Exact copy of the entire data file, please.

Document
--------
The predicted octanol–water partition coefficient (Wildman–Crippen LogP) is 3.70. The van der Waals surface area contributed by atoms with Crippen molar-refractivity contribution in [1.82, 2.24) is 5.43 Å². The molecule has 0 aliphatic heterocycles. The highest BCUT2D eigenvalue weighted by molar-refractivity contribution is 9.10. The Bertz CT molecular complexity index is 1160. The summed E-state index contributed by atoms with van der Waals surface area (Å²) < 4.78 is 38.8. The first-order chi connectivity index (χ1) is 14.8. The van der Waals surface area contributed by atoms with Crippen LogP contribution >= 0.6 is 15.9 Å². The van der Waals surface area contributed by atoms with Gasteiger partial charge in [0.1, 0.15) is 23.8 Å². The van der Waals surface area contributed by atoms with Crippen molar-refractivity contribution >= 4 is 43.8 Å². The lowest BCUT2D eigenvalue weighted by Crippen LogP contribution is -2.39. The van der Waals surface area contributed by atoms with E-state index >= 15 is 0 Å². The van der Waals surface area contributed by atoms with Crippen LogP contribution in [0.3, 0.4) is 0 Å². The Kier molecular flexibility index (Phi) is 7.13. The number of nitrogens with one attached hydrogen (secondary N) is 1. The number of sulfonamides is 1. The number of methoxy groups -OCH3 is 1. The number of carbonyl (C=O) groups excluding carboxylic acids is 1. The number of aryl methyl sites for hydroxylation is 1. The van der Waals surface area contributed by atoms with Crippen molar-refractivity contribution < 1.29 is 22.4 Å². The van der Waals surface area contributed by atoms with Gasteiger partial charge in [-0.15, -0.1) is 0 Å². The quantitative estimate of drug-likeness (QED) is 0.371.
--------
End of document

The predicted octanol–water partition coefficient (Wildman–Crippen LogP) is 3.70. The van der Waals surface area contributed by atoms with Crippen molar-refractivity contribution in [1.82, 2.24) is 5.43 Å². The molecule has 0 aliphatic heterocycles. The highest BCUT2D eigenvalue weighted by molar-refractivity contribution is 9.10. The Bertz CT molecular complexity index is 1160. The summed E-state index contributed by atoms with van der Waals surface area (Å²) < 4.78 is 38.8. The first-order chi connectivity index (χ1) is 14.8. The van der Waals surface area contributed by atoms with Crippen LogP contribution >= 0.6 is 15.9 Å². The van der Waals surface area contributed by atoms with Gasteiger partial charge in [0.1, 0.15) is 23.8 Å². The van der Waals surface area contributed by atoms with Crippen molar-refractivity contribution >= 4 is 43.8 Å². The lowest BCUT2D eigenvalue weighted by Crippen LogP contribution is -2.39. The van der Waals surface area contributed by atoms with E-state index >= 15 is 0 Å². The van der Waals surface area contributed by atoms with Crippen LogP contribution in [0.3, 0.4) is 0 Å². The Kier molecular flexibility index (Phi) is 7.13. The number of nitrogens with one attached hydrogen (secondary N) is 1. The number of sulfonamides is 1. The number of methoxy groups -OCH3 is 1. The number of carbonyl (C=O) groups excluding carboxylic acids is 1. The number of aryl methyl sites for hydroxylation is 1. The van der Waals surface area contributed by atoms with Crippen molar-refractivity contribution < 1.29 is 22.4 Å². The van der Waals surface area contributed by atoms with Gasteiger partial charge in [-0.15, -0.1) is 0 Å². The quantitative estimate of drug-likeness (QED) is 0.371.